The scarcer freedom becomes, the more it is sought.

      There is no scarcity in the want for freedom, I assure you.

      1. Matt Bryant Silver badge

        RE: Re: And so the death of internet freedom

        There is no scarcity of smart-arse quotes that do nothing but avoid the situation. You can crave freedom all you like, but if the governments take your toys away and puts you in a sandpit then all you get to play with is sand. Just ask the poeple of North Korea how that works. Or the Chinese dissidents, who would probably really not like to lose even the chance of safe Internet access because a bunch of skiddies were playing for "lulz". Who will complain about what the Chinese goverment gets up to if our own governments implement exactly the same controls in order to stop the likes of the Anonyputzs? Be thankful "Knee-jerk" Blair isn't still in power, or we'd already be there by now.

  3. Stefan 6

    DDoS is the last of your worries ...

    "So far, what they have is something that is platform neutral, leveraging JavaScript and vulnerabilities within SQL to create a devastating impact on the targeted website."

    If your website is open to simple XSS or SQL-injection attacks then DDoS should be the least of your worries.

  4. Bernard M. Orwell

    Skiddies still?

    Not bad for a bunch of script kiddies.

    1. Ru


      This is the 's' in 'skiddy', the purpose of which is to facilitate use of mildly sophisticated attacks by complete idiots. The sort of people who will be using it will be significantly less capable that the sort of person who wrote it.

    2. Matt Bryant Silver badge

      RE: Skiddies still?

      Yes, they still are. Your fanboi-like level of blind devotion seems to have allowed you to ignore the facts that:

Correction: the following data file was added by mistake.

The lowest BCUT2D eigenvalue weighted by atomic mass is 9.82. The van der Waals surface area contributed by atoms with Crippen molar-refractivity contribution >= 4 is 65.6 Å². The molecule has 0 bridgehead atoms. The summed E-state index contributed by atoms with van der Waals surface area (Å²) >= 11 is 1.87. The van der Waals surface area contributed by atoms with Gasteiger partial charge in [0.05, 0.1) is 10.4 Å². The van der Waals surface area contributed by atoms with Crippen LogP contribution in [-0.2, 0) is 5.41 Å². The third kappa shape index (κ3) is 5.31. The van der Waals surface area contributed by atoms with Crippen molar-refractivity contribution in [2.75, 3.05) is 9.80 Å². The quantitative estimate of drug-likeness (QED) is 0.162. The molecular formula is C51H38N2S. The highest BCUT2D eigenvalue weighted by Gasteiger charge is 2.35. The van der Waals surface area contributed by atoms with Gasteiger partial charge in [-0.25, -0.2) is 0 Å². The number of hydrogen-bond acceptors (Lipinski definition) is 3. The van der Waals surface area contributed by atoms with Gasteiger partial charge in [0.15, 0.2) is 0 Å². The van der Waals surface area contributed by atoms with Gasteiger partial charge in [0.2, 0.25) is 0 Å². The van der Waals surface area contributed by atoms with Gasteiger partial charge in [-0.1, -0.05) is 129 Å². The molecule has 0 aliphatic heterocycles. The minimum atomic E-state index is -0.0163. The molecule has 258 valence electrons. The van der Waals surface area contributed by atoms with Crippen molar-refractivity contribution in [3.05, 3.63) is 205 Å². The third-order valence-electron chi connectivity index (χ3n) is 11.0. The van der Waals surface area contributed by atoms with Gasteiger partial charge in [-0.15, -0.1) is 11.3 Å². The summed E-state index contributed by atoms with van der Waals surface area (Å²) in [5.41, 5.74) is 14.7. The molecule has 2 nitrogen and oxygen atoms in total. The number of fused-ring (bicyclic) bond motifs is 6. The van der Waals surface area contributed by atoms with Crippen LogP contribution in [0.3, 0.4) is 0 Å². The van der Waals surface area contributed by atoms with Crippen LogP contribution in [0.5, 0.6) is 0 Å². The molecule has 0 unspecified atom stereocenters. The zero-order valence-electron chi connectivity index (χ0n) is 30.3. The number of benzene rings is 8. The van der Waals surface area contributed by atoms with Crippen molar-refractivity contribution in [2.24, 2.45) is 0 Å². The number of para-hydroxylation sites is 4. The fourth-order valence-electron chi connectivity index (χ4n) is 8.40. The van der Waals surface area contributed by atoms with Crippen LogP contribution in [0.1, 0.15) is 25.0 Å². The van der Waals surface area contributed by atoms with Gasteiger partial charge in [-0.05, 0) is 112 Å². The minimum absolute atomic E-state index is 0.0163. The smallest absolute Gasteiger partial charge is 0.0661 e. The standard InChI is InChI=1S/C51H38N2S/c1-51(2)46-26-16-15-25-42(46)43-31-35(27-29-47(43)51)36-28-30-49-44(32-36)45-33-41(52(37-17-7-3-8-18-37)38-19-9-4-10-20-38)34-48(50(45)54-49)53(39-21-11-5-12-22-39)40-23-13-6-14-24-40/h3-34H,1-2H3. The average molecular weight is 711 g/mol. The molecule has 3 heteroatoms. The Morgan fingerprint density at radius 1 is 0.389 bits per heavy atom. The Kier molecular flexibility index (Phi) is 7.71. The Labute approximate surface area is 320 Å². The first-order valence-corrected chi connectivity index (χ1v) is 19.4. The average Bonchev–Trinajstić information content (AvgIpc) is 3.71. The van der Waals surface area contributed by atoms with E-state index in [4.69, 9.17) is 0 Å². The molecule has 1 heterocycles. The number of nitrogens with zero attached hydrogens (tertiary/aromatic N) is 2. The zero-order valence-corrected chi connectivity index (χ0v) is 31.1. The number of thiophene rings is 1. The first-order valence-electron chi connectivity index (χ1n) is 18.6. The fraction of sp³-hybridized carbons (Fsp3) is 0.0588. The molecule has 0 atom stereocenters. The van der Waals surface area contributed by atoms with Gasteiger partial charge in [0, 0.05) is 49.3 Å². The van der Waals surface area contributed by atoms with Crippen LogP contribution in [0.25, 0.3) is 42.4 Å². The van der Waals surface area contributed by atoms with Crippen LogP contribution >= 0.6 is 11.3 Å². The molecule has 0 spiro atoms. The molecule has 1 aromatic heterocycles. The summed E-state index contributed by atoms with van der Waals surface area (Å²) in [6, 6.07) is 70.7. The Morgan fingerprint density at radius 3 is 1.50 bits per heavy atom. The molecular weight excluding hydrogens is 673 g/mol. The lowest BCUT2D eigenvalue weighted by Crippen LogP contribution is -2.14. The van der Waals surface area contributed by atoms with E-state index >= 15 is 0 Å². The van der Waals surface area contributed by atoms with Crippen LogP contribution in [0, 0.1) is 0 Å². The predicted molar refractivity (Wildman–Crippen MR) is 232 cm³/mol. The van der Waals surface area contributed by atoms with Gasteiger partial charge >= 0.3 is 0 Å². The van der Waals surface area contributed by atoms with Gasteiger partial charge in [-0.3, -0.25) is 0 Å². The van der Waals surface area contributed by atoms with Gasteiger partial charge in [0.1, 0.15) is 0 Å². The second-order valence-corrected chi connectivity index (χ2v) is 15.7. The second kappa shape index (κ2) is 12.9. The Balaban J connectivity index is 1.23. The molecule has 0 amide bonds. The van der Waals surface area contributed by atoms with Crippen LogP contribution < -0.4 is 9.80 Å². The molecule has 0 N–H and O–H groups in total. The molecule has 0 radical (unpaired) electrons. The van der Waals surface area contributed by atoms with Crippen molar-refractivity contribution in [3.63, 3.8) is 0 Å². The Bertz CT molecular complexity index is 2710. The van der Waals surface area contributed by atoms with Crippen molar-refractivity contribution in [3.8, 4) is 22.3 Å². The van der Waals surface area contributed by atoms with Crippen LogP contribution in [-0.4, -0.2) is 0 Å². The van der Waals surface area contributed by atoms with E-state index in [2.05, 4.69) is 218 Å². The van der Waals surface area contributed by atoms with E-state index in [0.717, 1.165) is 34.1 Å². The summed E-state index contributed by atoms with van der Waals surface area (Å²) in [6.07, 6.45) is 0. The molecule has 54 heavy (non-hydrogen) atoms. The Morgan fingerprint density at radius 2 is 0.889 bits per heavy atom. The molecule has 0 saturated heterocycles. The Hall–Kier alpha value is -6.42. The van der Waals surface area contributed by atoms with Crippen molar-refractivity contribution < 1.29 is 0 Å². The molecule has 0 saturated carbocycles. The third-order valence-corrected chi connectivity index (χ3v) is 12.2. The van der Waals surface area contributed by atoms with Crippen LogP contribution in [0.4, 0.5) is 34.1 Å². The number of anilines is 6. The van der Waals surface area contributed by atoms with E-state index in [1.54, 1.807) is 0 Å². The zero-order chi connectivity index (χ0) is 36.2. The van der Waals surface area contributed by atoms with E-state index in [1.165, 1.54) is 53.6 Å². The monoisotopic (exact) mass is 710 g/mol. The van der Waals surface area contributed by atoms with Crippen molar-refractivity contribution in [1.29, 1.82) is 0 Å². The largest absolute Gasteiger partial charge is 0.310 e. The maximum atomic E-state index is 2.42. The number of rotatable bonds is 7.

1. It's likely just another SQL injection tool, so nothing new or even vaguely inventive. In all likelyhood, when the project falters due to their lack of skillz, it will be just a minor rehash of one of the toolz they downloaded for their previous crimes.

      2. They haven't produced anything yet.

      So, yes, they're still just attention-seeking wannabes.

    3. Doug Glass

      Unorganized ...

      ... and undisciplined script kiddies to boot.

  5. This post has been deleted by a moderator

    1. Anonymous Coward

      What have you been expecting?

      I did think that LOIC at least issued http requests? Otherwise all you anon skiddies could just use ping. I probably shouldn't even mention ping.... oh well.

      1. This post has been deleted by a moderator

        1. Anonymous Coward

          @AC Friday 5th August 2011 09:24 GMT

          Apologies if I have offended your sense of your own technical skillz. I can however point to the parts of your original post that suggested that you were involved in Anonymous as a skiddie, and didn’t seem to know how LOIC worked.

          > About time, I've been expecting this for a while.

          This was the paragraph that suggested to me that you are involved with anonymous. When I read this suggests you have been awaiting with anticipation the arrival of this ‘fine’ DDOS’ tool. To my mind a hard worked developer defending the world wide web sites from DDOS would be more likely to say ‘About time, I was afraid they would develop their tools in this manner’.